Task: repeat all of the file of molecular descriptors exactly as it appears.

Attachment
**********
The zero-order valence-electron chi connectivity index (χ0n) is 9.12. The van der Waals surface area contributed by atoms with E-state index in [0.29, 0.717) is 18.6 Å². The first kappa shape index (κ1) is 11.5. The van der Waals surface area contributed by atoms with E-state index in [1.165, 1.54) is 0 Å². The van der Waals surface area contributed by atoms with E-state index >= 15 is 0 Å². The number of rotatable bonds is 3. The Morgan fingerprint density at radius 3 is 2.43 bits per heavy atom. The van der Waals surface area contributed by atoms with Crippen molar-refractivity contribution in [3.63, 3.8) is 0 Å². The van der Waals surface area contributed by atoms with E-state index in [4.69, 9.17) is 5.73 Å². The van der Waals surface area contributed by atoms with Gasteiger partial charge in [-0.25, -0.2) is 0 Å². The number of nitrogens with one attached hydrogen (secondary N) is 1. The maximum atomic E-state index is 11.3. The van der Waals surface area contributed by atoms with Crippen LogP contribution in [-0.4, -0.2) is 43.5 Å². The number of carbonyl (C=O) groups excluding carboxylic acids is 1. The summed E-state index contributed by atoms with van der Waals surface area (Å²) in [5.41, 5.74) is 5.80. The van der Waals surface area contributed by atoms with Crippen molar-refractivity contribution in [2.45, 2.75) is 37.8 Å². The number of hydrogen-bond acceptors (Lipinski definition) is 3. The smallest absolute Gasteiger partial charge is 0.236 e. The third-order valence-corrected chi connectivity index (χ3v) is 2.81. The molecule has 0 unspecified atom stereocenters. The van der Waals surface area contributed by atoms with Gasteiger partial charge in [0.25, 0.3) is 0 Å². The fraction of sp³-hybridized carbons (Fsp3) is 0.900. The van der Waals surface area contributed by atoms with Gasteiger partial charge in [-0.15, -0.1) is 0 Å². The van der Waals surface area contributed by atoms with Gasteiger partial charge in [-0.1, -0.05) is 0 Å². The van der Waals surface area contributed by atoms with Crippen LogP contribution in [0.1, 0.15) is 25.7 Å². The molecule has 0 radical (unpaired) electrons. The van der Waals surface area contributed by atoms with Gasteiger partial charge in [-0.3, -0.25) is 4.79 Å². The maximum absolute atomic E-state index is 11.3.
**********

The zero-order valence-electron chi connectivity index (χ0n) is 9.12. The van der Waals surface area contributed by atoms with E-state index in [0.29, 0.717) is 18.6 Å². The first kappa shape index (κ1) is 11.5. The van der Waals surface area contributed by atoms with E-state index in [1.165, 1.54) is 0 Å². The van der Waals surface area contributed by atoms with E-state index >= 15 is 0 Å². The number of rotatable bonds is 3. The Morgan fingerprint density at radius 3 is 2.43 bits per heavy atom. The van der Waals surface area contributed by atoms with Crippen molar-refractivity contribution in [3.63, 3.8) is 0 Å². The van der Waals surface area contributed by atoms with E-state index in [4.69, 9.17) is 5.73 Å². The van der Waals surface area contributed by atoms with Gasteiger partial charge in [-0.25, -0.2) is 0 Å². The number of nitrogens with one attached hydrogen (secondary N) is 1. The maximum atomic E-state index is 11.3. The van der Waals surface area contributed by atoms with Crippen LogP contribution in [-0.4, -0.2) is 43.5 Å². The number of carbonyl (C=O) groups excluding carboxylic acids is 1. The summed E-state index contributed by atoms with van der Waals surface area (Å²) in [5.41, 5.74) is 5.80. The van der Waals surface area contributed by atoms with Crippen molar-refractivity contribution in [2.45, 2.75) is 37.8 Å². The number of hydrogen-bond acceptors (Lipinski definition) is 3. The smallest absolute Gasteiger partial charge is 0.236 e. The third-order valence-corrected chi connectivity index (χ3v) is 2.81. The molecule has 0 unspecified atom stereocenters. The van der Waals surface area contributed by atoms with Gasteiger partial charge in [0.25, 0.3) is 0 Å². The fraction of sp³-hybridized carbons (Fsp3) is 0.900. The van der Waals surface area contributed by atoms with Gasteiger partial charge in [-0.15, -0.1) is 0 Å². The van der Waals surface area contributed by atoms with Gasteiger partial charge in [-0.1, -0.05) is 0 Å². The van der Waals surface area contributed by atoms with Crippen LogP contribution in [0.1, 0.15) is 25.7 Å². The molecule has 0 radical (unpaired) electrons. The van der Waals surface area contributed by atoms with Gasteiger partial charge in [-0.3, -0.25) is 4.79 Å². The maximum absolute atomic E-state index is 11.3.